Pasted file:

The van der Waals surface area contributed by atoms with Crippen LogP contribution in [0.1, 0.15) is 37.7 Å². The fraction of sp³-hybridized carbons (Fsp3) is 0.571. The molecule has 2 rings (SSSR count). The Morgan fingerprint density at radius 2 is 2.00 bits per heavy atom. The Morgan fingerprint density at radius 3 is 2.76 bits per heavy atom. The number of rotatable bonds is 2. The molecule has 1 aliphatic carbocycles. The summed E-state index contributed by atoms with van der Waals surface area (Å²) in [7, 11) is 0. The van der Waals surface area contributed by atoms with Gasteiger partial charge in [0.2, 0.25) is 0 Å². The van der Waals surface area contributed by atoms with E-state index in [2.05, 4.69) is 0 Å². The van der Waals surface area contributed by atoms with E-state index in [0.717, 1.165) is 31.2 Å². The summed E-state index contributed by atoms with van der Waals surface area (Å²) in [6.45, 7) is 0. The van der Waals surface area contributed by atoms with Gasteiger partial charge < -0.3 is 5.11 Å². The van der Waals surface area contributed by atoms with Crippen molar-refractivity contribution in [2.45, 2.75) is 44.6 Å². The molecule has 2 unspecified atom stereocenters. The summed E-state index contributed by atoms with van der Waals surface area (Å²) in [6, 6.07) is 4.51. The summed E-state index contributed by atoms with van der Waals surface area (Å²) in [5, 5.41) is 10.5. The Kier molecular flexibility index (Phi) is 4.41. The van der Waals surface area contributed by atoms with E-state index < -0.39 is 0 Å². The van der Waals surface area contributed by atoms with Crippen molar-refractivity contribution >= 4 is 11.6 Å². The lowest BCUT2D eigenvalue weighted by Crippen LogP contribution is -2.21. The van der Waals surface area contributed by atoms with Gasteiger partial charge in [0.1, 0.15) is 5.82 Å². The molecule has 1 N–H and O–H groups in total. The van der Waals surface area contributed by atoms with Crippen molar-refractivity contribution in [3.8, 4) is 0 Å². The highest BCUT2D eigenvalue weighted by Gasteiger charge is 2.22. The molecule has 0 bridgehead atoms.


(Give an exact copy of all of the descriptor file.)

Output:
The van der Waals surface area contributed by atoms with Crippen LogP contribution in [0.1, 0.15) is 37.7 Å². The fraction of sp³-hybridized carbons (Fsp3) is 0.571. The molecule has 2 rings (SSSR count). The Morgan fingerprint density at radius 2 is 2.00 bits per heavy atom. The Morgan fingerprint density at radius 3 is 2.76 bits per heavy atom. The number of rotatable bonds is 2. The molecule has 1 aliphatic carbocycles. The summed E-state index contributed by atoms with van der Waals surface area (Å²) in [7, 11) is 0. The van der Waals surface area contributed by atoms with Gasteiger partial charge in [0.2, 0.25) is 0 Å². The van der Waals surface area contributed by atoms with E-state index in [2.05, 4.69) is 0 Å². The van der Waals surface area contributed by atoms with E-state index in [0.717, 1.165) is 31.2 Å². The summed E-state index contributed by atoms with van der Waals surface area (Å²) in [6.45, 7) is 0. The van der Waals surface area contributed by atoms with Gasteiger partial charge < -0.3 is 5.11 Å². The van der Waals surface area contributed by atoms with Crippen molar-refractivity contribution in [2.45, 2.75) is 44.6 Å². The molecule has 2 unspecified atom stereocenters. The summed E-state index contributed by atoms with van der Waals surface area (Å²) in [6, 6.07) is 4.51. The summed E-state index contributed by atoms with van der Waals surface area (Å²) in [5, 5.41) is 10.5. The Kier molecular flexibility index (Phi) is 4.41. The van der Waals surface area contributed by atoms with E-state index < -0.39 is 0 Å². The van der Waals surface area contributed by atoms with Crippen molar-refractivity contribution >= 4 is 11.6 Å². The lowest BCUT2D eigenvalue weighted by Crippen LogP contribution is -2.21. The van der Waals surface area contributed by atoms with Gasteiger partial charge in [0.1, 0.15) is 5.82 Å². The molecule has 1 N–H and O–H groups in total. The van der Waals surface area contributed by atoms with Crippen molar-refractivity contribution in [3.8, 4) is 0 Å². The highest BCUT2D eigenvalue weighted by Gasteiger charge is 2.22. The molecule has 0 bridgehead atoms.